Elixir Programming Language


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For every letter of the alphabet in the English language, there are a number of programming languages. Some programming languages need no introduction, like Java, C++, Python, Go, and JavaScript. But there are many others you may have never heard of, let alone used. Here are just a few : C–, E, Xtend, Yoix, Golo, Qalb, Boo, Citrine, Nu, and Alice (congrats if you’re familiar with any of these). Programming languages may differ in many ways, such as syntax, purpose, support, programming paradigm, and even execution.

Why on Earth Do We Need All These Languages?

Most programming languages—at least, the widely used ones—tackle issues evident in their precursors or solve a problem completely from scratch. Take C++ programming language. It is inspired by C and has inspired many other languages, including Java. C++ brought the concept of object-oriented programming to C, at the same time maintaining the speed of the C language. Java, in turn, borrowed many concepts from C/C++ with cross-platform support in mind. PHP is another popular programming language that was written in C by Lerdorf Rasmus. It began as a project to maintain his personal homepage, but now is used extensively by Facebook.

No one language has it all. C is powerful, yet it’s not object-oriented. Java is good for many tasks, but Java has verbose syntax even for small programs. Go(lang) is a fairly new programming language with strong support for concurrency; however, it is still young and does not have much support compared to older languages like Java. Often, the use of a language is purely a matter of preference. I find Java interesting and tend to use it for most of my work. My friend, however, prefers Python as he doesn’t usually have to type as much as I do for a similar task.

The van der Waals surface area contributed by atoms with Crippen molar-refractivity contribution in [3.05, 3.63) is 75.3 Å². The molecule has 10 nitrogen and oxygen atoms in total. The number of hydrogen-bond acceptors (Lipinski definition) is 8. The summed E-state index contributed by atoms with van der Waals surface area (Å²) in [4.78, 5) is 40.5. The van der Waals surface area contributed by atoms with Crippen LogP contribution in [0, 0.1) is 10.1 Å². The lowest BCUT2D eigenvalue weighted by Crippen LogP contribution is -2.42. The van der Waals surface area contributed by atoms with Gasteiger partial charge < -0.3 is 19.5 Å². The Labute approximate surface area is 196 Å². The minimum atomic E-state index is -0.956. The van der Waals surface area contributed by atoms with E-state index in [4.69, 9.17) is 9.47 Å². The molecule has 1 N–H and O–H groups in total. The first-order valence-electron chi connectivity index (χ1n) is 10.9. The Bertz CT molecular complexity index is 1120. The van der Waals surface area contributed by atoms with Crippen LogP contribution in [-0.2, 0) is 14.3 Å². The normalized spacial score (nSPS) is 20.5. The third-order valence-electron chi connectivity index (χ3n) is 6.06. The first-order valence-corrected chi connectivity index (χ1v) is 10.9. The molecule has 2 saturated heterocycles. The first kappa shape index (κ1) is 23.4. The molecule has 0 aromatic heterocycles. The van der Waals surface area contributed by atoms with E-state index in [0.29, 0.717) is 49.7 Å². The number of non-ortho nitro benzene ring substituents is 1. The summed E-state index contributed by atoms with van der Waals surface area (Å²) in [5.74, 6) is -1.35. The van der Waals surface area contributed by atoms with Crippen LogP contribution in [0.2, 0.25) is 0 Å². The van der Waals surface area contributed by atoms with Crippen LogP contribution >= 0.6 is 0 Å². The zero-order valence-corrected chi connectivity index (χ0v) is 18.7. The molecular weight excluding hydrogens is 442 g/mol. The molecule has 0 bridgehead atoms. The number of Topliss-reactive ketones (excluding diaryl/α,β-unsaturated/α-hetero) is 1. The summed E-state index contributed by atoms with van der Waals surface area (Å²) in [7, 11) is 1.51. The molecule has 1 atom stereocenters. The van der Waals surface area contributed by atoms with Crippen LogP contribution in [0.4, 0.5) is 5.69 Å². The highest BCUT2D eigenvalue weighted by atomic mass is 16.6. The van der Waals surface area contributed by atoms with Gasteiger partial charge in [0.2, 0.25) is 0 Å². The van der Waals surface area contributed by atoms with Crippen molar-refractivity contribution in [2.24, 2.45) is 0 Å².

Another Language: Elixir

Elixir is a functional programming language created by José Valim that runs on the Erlang Virtual Machine. The language first appeared in 2011, and is already being used by some big corporations in production. Bleacher Report, for instance, has reported a major boost in performance after switching to Elixir. Pinterest also uses Elixir extensively in dealing with spam.

Elixir promises and delivers scalability. With Elixir, you can run hundreds and even thousands of processes concurrently on a single system, and on distributed systems while maintaining communication between them. As a functional programming language, it is terse. Another plus for Elixir is that it is fault-tolerant. The language provides a mechanism to deal with malfunctions, allowing a system to be restored to a known working state. Moreover, Elixir has awesome documentation to get you started.

We’ll examine Elixir syntax in this section to see how it compares with other programming languages. Elixir will need to be installed. See the instructions below:

The link to the installer is here. 

You can install Elixir by passing elixir to your package manager. 

sudo pacman -S elixir

sudo apt install elixir

sudo port install elixir  
brew install elixir